Sean Hoban, CEO at Kimble (Image Credit Kimble)

Sean Hoban, CEO, Kimble Applications
Sean Hoban, CEO, Kimble Applications

Sean Hoban is a co-founder and the CEO of Kimble. He has worked in the IT Consultancy sector for over 25 years. In that time he has worked at Oracle and LogicaCMG as well as start-up consultancies and software firms. Prior to co-founding Kimble he was a Director at Edenbrook before its acquisition by Hitachi Consulting.

Kimble is a professional services automation solution built on the Salesforce platform. The company describes itself as having a holistic focus on business improvement, beyond just operational support or project delivery. It believes that this is unique in the professional services automation (PSA) market. We caught up with Hoban at Dreamforce

ET:          Who is your inspiration and why?

Hoban: There are different inspirations. From a business perspective I read a book a while ago by Ben Horowitz, The Hard Thing About Hard Things. It was inspirational in the fact that it is just bloody tough. Knowing it’s tough, that you’ve just got to keep ploughing through and knocking down the various barriers that come up, was for me: ‘okay I know it’s hard but actually having someone else tell me it’s hard was (inspiring).’

In terms of technology, it’s very clichéd but I love Elon Musk. I love the fact that Elon challenged the norm. What he’s done with Tesla is superb. It’s an inspiration in terms of how quickly he’s turned Tesla into what could be a very serious global car manufacturer and against the backdrop of petrol addicts in the US. The amount of Tesla’s you see in San Francisco is fantastic.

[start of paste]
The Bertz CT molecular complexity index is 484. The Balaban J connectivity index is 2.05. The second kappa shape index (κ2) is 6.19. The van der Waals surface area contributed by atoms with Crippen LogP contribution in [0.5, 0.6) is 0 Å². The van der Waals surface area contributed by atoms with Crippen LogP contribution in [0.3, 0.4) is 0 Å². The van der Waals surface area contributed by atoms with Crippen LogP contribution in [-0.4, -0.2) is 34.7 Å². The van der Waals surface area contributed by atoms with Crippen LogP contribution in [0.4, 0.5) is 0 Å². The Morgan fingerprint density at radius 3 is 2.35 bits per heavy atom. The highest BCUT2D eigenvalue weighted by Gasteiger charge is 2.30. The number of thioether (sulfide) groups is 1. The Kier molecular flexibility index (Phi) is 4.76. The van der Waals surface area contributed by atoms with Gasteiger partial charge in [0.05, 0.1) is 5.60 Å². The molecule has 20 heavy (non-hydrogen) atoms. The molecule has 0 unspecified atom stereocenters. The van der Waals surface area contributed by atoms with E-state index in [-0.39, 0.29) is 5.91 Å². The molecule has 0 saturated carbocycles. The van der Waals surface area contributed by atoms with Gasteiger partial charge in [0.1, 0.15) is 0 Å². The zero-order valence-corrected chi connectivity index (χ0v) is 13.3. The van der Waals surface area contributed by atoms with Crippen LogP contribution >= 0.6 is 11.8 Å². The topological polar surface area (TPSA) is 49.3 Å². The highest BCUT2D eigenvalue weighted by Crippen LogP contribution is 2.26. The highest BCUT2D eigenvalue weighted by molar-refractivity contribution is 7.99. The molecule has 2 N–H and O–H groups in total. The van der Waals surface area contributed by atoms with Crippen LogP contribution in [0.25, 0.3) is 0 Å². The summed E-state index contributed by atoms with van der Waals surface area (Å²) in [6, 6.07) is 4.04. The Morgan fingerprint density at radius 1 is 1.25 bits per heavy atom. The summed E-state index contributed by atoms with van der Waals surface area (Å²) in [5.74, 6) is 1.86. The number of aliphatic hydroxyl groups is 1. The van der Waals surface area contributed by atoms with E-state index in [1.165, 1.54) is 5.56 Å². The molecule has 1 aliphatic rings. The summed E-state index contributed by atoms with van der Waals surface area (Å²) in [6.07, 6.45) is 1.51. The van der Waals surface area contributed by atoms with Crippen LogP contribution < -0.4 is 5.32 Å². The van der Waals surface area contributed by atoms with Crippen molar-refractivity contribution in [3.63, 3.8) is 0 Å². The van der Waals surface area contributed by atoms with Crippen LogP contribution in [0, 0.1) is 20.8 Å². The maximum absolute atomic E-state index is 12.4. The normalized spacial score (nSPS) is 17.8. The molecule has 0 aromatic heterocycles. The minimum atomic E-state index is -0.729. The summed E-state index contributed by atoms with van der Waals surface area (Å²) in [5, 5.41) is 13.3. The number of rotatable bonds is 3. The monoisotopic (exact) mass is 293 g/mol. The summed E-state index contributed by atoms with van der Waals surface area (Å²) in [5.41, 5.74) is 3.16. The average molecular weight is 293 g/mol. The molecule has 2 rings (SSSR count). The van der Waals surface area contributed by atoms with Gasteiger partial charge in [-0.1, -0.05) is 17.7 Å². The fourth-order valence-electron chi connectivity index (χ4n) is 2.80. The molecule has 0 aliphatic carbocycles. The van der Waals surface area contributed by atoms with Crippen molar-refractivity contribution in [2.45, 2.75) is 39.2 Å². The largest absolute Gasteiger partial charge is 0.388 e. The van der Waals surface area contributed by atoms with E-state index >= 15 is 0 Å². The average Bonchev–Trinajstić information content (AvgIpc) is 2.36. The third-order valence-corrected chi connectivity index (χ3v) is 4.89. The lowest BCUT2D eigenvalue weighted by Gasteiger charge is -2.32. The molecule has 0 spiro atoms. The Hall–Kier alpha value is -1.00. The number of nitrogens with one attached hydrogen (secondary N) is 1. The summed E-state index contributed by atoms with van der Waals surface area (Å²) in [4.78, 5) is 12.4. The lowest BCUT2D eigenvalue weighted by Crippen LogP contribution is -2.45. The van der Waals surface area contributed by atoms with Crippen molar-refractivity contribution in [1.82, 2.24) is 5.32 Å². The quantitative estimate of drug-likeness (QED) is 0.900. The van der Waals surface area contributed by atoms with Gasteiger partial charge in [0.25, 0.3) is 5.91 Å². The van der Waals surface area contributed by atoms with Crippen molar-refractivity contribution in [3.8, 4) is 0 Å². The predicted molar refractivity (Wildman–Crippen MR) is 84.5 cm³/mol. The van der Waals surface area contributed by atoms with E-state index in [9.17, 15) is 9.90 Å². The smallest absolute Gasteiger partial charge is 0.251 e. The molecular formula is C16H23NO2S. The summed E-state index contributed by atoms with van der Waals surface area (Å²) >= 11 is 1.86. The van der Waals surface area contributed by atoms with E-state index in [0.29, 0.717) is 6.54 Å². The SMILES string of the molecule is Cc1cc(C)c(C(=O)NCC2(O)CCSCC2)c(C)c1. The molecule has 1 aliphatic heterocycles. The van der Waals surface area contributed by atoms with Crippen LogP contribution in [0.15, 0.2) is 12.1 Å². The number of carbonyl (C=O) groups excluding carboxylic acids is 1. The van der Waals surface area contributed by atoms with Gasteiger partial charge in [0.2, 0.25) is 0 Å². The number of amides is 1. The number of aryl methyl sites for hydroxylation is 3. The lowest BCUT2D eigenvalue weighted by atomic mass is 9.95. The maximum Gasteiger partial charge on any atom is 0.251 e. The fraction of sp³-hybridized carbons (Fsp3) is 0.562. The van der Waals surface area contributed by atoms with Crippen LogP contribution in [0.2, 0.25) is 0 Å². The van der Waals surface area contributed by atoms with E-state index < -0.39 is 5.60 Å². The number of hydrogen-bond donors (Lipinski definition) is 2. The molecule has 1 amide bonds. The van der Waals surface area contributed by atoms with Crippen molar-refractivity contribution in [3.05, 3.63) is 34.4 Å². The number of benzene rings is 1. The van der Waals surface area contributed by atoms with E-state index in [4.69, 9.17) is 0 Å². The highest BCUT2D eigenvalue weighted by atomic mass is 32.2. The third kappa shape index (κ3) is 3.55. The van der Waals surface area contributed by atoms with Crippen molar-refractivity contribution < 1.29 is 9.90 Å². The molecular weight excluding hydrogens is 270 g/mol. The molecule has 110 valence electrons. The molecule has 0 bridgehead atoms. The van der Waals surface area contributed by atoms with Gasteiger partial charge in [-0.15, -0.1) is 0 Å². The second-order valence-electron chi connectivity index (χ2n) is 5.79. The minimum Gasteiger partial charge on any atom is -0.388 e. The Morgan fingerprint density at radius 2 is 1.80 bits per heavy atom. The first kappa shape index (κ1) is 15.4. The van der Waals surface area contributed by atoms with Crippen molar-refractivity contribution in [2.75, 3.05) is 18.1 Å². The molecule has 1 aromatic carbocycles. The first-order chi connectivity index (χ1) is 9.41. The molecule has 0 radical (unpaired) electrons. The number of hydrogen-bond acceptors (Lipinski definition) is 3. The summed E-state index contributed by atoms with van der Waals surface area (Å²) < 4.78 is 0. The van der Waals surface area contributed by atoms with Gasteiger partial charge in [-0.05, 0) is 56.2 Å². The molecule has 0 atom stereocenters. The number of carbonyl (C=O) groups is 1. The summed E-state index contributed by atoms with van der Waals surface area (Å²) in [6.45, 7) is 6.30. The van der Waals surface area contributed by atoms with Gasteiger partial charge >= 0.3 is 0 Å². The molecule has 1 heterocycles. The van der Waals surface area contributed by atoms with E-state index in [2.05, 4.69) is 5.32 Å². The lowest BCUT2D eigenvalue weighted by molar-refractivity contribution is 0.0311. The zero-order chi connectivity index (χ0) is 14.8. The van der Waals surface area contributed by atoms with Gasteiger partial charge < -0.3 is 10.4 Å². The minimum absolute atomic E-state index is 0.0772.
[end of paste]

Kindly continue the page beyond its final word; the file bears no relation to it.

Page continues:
ET:          How do you describe your leadership style?

Hoban: Rolling my sleeves up and doing it with other people. Apart from developing the code, I have done pretty much every job in the company. I think it’s important that you know what’s involved in each job so when you scale and you’re big enough to hire people in, you actually understand what they’re trying to achieve.

You can guide them better by knowing what the real problems are that they are trying to solve. They’ve got respect for you because you can help them solve problems. What you’re doing is coaching them in how to think about what their problems are. It’s very hands on, partly out of necessity, definitely not ivory towers.

ET:          What’s on the radar in terms of future tech for Kimble?

Hoban: Over the last 18 months we’ve been moving the product towards predictive analytics. This isn’t because of Einstein. I don’t call it AI because it’s not AI, but it’s starting to become one. Think about Malcolm Gladwell’s – 10,000 Hours to be Good at Anything and look at project managers. The biggest challenge for professional services is managing that engagement or project, getting the profitability in there and obviously maximising the resources. Most project managers haven’t had 10,000  hours of experience of knowing what to do in terms of project management.

What we’ve started to bake into the product is this augmented intelligence. We’re starting to guide the project managers to the things that they should do. We’ve already baked that into the system with charms, which are advanced warnings for project manager rather like a petrol warning light on cars.

Clicking on the charm guides them to what they need to do. Do I need to get some more purchase order cover? Do I need to extend some person on an assignment? I haven’t done a status report – I need to put in a status report – that sort of thing. So we’ve got a bunch of charms that surface when certain data conditions are met. The next evolution for us is doing that at a company level. Looking at a professional service organisation and saying: ‘okay what trends are we seeing. Are we seeing your overall gross margin decline? Why is that?’ We then have to guide them to what the problem is.